The usage of social media as a source of news is a common habit in the current consumption of online platforms. Yet, users not only use them as a place to search information and remain updated, in fact they also trust them enough to form their opinion and base decisions solely on the content they provide. The way social media exploits these features and habits in users is a topic deeply tied to the ongoing controversy around fake news, echo chambers, and information bubbles. Every day, cases of misinformation or wrongly induced influence by social media pops up in headlines or features public debate. A recent case of fraudulent business activities in social media has brought up to the spotlight user’s vulnerability and once again questions the credibility of the platforms. The scandal has had such magnitude that it has required governmental agencies to step in to detain it.
This past December the American Security Exchange Commission (SEC) denounced through a publication on its newsroom a scam performed by eight individuals on Twitter and Discord chatrooms. The fraud went up to an astonishing one-hundred-million dollar hoax. The scammers made themselves look like experienced and successful traders, who recommended their followers how and when to buy certain stocks. Once the price of those stocks rose, the traders sold their shares without telling their followers or making public their decision, a kind of scheme known as “pump & dump”. Because of their fake expertise they easily built a substantial follower base on Twitter and Discord, which make their accounts more believable. Naturally, because of their untruthful advice and a “professional” appearance on their accounts, novice investors saw it as an opportunity to obtain easy money. Fortunately, authorities have been able to catch up with them and now the case is under investigation.
Before this case, in August this year, the SEC had previously posted an investors bulletin, where the institution alerted of a significant number of fraudulent activities in social media. Furthermore, the agency encouraged a skeptical and critical attitude toward investment information posted on online networks. It also made an interesting disclaimer, where it advised maintaining that attitude even if celebrities or known personalities are involved, usually through endorsements and testimonial marketing strategies. The SEC differentiated several types of fraud: impersonation and manipulation schemes, “Crypto” investment scams, and even “Romance” scams, which refer to deceptive relationships that usually occur through dating or social media apps. Even Forbes Magazine recently warned their readers of the increased fraud online activities because of the Christmas and holiday season.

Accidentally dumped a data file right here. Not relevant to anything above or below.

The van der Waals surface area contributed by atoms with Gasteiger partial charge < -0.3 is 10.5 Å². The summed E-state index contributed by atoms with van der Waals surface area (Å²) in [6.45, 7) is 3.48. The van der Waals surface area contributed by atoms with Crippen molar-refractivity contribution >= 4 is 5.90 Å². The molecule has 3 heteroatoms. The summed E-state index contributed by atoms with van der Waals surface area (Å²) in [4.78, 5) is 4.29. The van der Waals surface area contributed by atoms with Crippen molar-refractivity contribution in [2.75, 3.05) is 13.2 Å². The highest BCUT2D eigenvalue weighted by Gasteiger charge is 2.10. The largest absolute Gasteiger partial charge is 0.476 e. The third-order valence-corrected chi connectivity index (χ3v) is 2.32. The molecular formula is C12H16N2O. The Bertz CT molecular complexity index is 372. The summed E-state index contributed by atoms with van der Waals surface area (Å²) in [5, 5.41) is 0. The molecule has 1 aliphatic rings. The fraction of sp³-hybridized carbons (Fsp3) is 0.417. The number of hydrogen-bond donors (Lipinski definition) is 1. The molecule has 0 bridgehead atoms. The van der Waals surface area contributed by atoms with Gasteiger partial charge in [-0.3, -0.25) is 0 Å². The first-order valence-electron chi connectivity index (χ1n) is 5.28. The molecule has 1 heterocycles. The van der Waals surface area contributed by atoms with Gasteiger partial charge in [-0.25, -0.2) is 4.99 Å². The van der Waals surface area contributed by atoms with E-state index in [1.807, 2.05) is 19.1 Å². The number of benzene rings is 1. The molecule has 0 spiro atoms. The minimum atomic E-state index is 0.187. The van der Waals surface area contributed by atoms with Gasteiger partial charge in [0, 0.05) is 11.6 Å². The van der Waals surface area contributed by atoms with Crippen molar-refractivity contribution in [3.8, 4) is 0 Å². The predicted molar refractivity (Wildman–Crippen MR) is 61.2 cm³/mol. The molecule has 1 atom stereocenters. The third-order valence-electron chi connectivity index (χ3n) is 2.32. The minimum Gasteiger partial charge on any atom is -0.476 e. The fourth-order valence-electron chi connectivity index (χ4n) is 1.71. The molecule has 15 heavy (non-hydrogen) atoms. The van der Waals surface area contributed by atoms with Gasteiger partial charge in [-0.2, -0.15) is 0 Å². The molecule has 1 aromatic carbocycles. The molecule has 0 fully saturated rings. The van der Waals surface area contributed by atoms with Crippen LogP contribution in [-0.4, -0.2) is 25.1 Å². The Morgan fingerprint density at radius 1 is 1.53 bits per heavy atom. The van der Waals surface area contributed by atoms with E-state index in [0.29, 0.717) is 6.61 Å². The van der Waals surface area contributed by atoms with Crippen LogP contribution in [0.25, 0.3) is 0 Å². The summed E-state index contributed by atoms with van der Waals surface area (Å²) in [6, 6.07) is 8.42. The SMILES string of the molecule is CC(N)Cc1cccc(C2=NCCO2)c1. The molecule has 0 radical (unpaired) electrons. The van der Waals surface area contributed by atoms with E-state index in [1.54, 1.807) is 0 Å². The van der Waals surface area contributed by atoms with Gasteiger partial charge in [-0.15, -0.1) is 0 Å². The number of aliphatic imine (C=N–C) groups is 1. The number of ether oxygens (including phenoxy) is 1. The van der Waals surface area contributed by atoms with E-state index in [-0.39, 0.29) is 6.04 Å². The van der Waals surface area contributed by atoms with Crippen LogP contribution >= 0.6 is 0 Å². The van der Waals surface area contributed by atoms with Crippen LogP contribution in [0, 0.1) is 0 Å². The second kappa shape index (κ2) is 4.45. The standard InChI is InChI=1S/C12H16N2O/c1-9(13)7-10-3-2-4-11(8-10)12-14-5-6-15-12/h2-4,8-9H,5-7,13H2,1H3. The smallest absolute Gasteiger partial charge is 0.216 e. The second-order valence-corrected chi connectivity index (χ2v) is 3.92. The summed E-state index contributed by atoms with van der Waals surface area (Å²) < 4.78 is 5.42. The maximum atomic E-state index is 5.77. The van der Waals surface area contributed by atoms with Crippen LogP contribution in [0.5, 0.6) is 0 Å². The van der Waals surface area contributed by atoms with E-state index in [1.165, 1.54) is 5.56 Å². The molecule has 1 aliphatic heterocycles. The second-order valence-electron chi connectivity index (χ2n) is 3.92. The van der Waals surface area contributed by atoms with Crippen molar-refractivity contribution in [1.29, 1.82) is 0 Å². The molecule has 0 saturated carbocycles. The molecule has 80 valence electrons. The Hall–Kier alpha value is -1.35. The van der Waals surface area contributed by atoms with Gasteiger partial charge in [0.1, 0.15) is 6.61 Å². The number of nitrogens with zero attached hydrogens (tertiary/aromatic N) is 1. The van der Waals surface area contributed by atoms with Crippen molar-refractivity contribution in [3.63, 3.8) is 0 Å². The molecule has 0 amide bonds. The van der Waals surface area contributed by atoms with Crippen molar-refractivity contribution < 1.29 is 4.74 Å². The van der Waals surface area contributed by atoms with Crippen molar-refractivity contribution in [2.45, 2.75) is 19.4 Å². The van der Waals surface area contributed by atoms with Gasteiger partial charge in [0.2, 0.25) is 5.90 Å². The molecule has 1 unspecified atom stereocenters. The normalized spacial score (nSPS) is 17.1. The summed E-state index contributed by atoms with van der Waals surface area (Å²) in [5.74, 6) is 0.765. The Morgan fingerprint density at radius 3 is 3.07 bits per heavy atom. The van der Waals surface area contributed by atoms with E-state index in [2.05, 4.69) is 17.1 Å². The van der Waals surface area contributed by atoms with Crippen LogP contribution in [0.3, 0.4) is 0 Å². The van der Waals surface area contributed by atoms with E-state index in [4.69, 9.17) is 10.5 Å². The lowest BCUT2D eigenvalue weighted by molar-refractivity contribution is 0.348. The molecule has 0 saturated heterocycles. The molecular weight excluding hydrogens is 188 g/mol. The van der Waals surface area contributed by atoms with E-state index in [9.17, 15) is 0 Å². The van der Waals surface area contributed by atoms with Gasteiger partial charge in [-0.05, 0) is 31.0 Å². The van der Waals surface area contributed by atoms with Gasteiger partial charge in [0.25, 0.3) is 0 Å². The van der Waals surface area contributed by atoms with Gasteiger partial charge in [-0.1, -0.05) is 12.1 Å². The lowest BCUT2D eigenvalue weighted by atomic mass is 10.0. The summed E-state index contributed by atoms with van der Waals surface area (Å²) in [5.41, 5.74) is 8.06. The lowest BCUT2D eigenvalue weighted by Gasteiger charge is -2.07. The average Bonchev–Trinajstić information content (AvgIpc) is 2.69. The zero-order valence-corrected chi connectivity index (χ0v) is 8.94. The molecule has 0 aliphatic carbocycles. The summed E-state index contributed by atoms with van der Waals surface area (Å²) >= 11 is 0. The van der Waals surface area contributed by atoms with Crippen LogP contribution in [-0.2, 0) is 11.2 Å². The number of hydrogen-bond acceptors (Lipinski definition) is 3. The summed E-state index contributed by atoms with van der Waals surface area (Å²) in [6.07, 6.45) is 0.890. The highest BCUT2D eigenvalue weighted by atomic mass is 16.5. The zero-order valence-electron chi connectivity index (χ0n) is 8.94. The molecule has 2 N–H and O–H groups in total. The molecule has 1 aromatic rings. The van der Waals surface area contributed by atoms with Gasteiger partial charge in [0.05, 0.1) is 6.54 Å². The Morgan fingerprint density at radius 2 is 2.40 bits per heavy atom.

Still, which are the factors that contribute to the increase in cases of online fraud? Should social media platforms be held accountable for scams performed by users on their bases? Are these activities criminally different than obvious “political” falsehoods? While it is debatable to which extent online networks are responsible for these hoaxes, they certainly facilitate such activities. “Anonymity” and the generation of target advertising are features that fuel the perpetration of online fraud. However, there are other factors involved in the spreading of misleading information. For starters, users have little information on how privacy and security tools protect them in the online environment.
In a recent study by professors at the College of Communication at the University of Navarra, researchers have found an interesting phenomenon that partially justifies how users remain victims of misleading content. They have called it the “nobody-fools-me-perception (NFMP).” A cognitive bias consisting of overconfidence in one’s ability to detect disinformation. More interestingly, factors like education and age seem to influence the effect of discrimination. For example, people with higher levels of education tend to believe themselves to be more critical than other users when spotting fake news. And there is a mutual distrust between younger and older generations, that believe the age to which they belong is more efficient at spotting false information. The sample used for the qualitative research was from Spanish users, yet the results were significant enough to be able to transfer this phenomenon to global audiences.
This sort of insight shouldn’t be overlooked because hoaxes still grow in victims and relevance. Despite being consistently told about the importance of credibility and skepticism in searching online information, this post does not intend to make our readers paranoid about the content they consume online. Instead, we are trying to build a more knowledgeable behavior when searching, buying, and entertaining ourselves online. Particularly, as the research from the University of Navarra has shown, since we all have the perception that we are difficult to fool and frauds like those commented only target “other” users.